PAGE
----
851 F.Supp. 1322 (D.Minn. 1993), Civ. 3-91-770, Wiehoff v. GTE Directories Corp.
|Docket Nº:||Civ. 3-91-770|
|Citation:||851 F.Supp. 1322|
|Party Name:||Wiehoff v. GTE Directories Corp.|
|Case Date:||December 27, 1993|
|Court:||United States District Courts, 8th Circuit, District of Minnesota|
Joseph W. Hammell and Catherine R. Landman, Dorsey & Whitney, Minneapolis, MN, for plaintiff.
John W. Polley and Patricia K. Oakes, Faegre & Benson, Minneapolis, MN, for defendants.
MEMORANDUM OPINION AND ORDER
KYLE, District Judge.
Before the Court is defendant GTE Directories Corporation, GTE Directories Sales Corporation and GTE Directories Service Corporation's (collectively "GTE") Motion for Judgment as a Matter of Law, pursuant to Rule 50(b) of the Federal Rules of Civil Procedure, on plaintiff Wiehoff's claims under the Age Discrimination in Employment Act, 29 U.S.C. § 621 et seq. (1988) ("ADEA" or "Act") and the Minnesota Human Rights Act, Minn.Stat.§ 363.01 et seq. (1992) ("MHRA"). These claims were tried to a jury from November 1 to November 10, 1993. 1 At the close of the plaintiff's case, GTE moved for judgment as a matter of law on both the federal and state law claims. The Court granted the motion with regard to claims of retaliation under the ADEA and MHRA; the motion was denied in all other respects. At the close of all the evidence, GTE renewed its motion for judgment as a matter of law, pursuant to Rule 50(b); that motion was denied and the matter was submitted to the jury. Following three days of deliberation, the jury unanimously declared that it was deadlocked; the Court accordingly declared a mistrial and discharged the jury on November 15, 1993. GTE timely filed this motion, which will be decided on the papers, without oral argument.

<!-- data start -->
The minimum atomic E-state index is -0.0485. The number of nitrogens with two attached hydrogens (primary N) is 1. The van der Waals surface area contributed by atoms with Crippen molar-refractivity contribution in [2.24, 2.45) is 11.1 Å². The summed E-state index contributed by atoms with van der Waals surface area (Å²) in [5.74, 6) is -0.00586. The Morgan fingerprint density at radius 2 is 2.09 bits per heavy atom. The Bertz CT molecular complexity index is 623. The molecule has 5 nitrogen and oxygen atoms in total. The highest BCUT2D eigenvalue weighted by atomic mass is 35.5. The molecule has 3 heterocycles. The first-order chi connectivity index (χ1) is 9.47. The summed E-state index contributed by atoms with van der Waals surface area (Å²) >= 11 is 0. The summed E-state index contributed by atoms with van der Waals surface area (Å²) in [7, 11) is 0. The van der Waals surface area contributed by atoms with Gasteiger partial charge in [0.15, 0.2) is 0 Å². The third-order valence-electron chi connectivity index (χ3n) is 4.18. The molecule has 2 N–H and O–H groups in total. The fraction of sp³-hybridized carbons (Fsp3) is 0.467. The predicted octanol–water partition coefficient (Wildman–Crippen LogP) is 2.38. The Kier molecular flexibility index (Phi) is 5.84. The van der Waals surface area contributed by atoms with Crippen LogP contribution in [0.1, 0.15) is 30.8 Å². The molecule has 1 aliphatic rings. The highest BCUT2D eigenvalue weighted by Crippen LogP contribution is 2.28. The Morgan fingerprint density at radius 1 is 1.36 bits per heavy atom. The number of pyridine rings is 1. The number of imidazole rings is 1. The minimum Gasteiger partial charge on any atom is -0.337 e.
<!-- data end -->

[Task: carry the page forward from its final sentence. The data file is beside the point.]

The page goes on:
GTE moves for judgment as a matter of law on two grounds: With respect to Wiehoff's age discrimination claim under the ADEA, GTE argues that the plaintiff has only adduced evidence to support a claim for a "willful" violation; therefore, his ADEA claim is barred by the statute of limitations. 2 GTE also contends that Wiehoff failed to adduce sufficient evidence at trial to allow a jury to find that GTE discriminated against him on the basis of his age, and that GTE is entitled to judgment in its favor on the federal and state law claims as a matter of law.
Plaintiff James Wiehoff is a 68-year-old resident of Minnesota. From 1981 to April of 1987, Wiehoff worked for Sun Community Directories ("Sun"), a division of Cowles Media. Wiehoff travelled to businesses in the Twin Cities metropolitan area and sold them yellow page advertising space in community directories. In 1987, defendant GTE Directories, Inc. acquired Sun from Cowles; Sun became GTE's Minneapolis Division. At the time of the acquisition, GTE retained all of the sales representatives on the Sun payroll. For the remainder of 1987, business was conducted as it had been under Sun's management. In 1988, however, GTE began to implement a number of changes.
In January of 1988, GTE terminated five former Sun sales representatives (but not Wiehoff) as part of a reduction in force. GTE then brought a new Division Manager, Kathleen Buffington, to the Minneapolis Division for the purpose of bringing that division into compliance with GTE's policies and procedures. GTE organized the Minneapolis Division into two units: a premise sales unit, in which representatives went into the community to contact clients; and a telephone sales unit, in which representatives stayed in the office and contacted clients and prospective clients by telephone.